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Cemetery Sonata II
edited by June Hubbard
Chameleon Publishing

Cemetery Sonata II
June Hubbard
June Hubbard grew up in the Southern-most hills of the Appalacians. She holds a degree in Creative Writing from Georgia State University. As the owner of Chameleon Publishing, her current goal is to locate new talent and bring back the good old ghost stories of the past. Titles can be ordered from:
Chameleon Publishing,
3430 Salem Drive,
Rochchester Hills, MI 48306.

ISFDB Bibliography
SF Site Review: Dead Promises
SF Site Review: Night Voices and Careful What You Wish
Chameleon Publishing

Past Feature Reviews
A review by Lisa DuMond

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All right. It's true that I passed on the first volume, Cemetery Sonata, when it came through the channels. After sampling a couple of the short stories, I decided it just wasn't strong enough. Something has definitely changed with Cemetery Sonata II; either Hubbard's editing skills have grown exponentially or she is getting the cream of the crop in submissions now or I was wrong about the first volume. I can't recommend Cemetery Sonata II strongly enough.

This anthology, this duet of life and death, is a wide-ranging exploration of the thin line between self and spirit. It is a spellbinding journey through the dark valley, with the sun bright above us. Most important: Cemetery Sonata II is more a comforting arm around the shoulders than an attempt to frighten.

From the short, sharp jabs of "Grass Grows Back" by Maren Henry, a cautionary tale with no hint of malice, and the taunting tone of "Vandals," by Don Hornbostel, with its inevitable conclusion, the anthology does more to accustom us to the inevitability of death than to increase our dread. The race-against-time pace of Suzanne Donahue's tragic "Lost" still manages to emerge as a gentle encouragement not to stage a fight humans cannot win. Even the sorrowful "The Passing" by Denise M. Bruchman leads readers by the hand to that last, most difficult step -- letting go.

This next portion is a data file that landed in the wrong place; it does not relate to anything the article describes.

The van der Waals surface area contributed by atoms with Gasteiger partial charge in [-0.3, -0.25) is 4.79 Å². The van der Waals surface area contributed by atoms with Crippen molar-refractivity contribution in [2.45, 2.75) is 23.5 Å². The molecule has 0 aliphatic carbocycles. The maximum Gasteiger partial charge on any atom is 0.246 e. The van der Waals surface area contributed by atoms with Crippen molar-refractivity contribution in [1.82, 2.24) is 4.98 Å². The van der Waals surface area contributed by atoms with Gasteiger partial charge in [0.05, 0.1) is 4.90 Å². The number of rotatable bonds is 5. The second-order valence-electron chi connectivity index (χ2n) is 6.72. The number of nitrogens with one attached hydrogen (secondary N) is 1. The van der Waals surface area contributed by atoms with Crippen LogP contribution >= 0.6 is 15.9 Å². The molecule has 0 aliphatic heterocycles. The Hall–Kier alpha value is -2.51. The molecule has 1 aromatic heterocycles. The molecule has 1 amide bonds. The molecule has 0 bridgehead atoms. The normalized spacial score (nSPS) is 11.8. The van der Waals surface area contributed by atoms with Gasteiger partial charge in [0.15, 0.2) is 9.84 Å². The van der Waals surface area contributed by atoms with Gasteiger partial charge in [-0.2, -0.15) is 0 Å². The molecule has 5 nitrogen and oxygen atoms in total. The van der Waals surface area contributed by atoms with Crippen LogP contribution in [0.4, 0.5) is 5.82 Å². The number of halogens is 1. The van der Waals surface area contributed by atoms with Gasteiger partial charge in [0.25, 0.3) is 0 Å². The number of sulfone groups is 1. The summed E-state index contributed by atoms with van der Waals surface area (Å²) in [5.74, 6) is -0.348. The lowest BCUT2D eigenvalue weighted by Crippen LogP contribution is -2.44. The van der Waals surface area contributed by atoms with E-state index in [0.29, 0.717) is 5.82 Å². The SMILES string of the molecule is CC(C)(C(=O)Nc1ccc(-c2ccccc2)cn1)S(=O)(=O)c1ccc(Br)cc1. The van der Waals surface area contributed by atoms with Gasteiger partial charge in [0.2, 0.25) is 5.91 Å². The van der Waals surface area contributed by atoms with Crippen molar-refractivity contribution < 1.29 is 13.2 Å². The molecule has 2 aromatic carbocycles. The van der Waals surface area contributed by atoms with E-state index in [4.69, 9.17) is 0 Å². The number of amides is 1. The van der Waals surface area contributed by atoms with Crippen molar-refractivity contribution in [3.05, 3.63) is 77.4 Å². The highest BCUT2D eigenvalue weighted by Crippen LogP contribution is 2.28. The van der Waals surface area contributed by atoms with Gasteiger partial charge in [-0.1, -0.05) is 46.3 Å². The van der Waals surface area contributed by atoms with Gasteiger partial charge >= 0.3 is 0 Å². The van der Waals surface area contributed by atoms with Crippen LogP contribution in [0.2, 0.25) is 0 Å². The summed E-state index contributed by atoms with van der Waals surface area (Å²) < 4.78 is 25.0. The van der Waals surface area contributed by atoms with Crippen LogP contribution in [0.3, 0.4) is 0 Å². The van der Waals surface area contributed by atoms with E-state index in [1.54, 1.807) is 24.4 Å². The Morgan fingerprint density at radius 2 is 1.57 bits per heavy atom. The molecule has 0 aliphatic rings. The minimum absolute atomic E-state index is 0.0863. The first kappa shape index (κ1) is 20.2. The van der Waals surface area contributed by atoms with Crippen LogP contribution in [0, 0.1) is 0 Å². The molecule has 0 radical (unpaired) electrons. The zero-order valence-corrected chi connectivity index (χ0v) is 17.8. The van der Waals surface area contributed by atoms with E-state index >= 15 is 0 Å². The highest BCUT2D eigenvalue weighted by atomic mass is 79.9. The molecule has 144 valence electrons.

Some of the stories step up with a frigid jolt of horror. "Swamp Bodies," "More Than Music," and "Ticket To Arkansas" -- spooky as they are, rise above a quick scare to become a moment for reflection, a chance to see the entire process from a different perspective. Danielle Knight's story of love and betrayal, "I've Been Waiting For You," contains standard horror fixtures, but leaves with us the ache of loss and the sting of tears.

As in almost every anthology, there are some stories that strike at a sensitive spot in the mind and heart. Take Kim Guilbeau's tormentingly lonely "Linger," where you will meet Emelia -- quiet, tranquil, exhausted. Sometimes, death needs a helping hand, no matter the strain on the assistant. Sometimes, death is a welcome relief when we are able to see it from both sides.

Most astonishing though, is Susan Fry's vivid and haunting "Another Couple." No doubt, there will be those out there who will claim the story's message for pro-lifers; others will argue fiercely for the second chances Fry presents. Forget that pointless debate. Lay down those chips we carry on our shoulders. Weep and smile and, for once, just feel the weight of choices and consider that a decision is only one minuscule instant in the cycle of life.

Somehow, this group of stories focuses on the greatest of our fears and leaves us astonishingly serene. Not many books genuinely have that effect. Ghost stories have never felt quite like this before. Let us all hope this experience comes again sometime. Sometime soon, please.

Copyright © 2000 Lisa DuMond

In between reviews and interviews, Lisa DuMond writes science fiction and humour. DARKERS, her latest novel, will be published in early 2000 by Hard Shell Word Factory. She has also written for BOOKPAGE and PUBLISHERS WEEKLY. Her articles and short stories are all over the map. You can check out Lisa and her work at her website hikeeba!.


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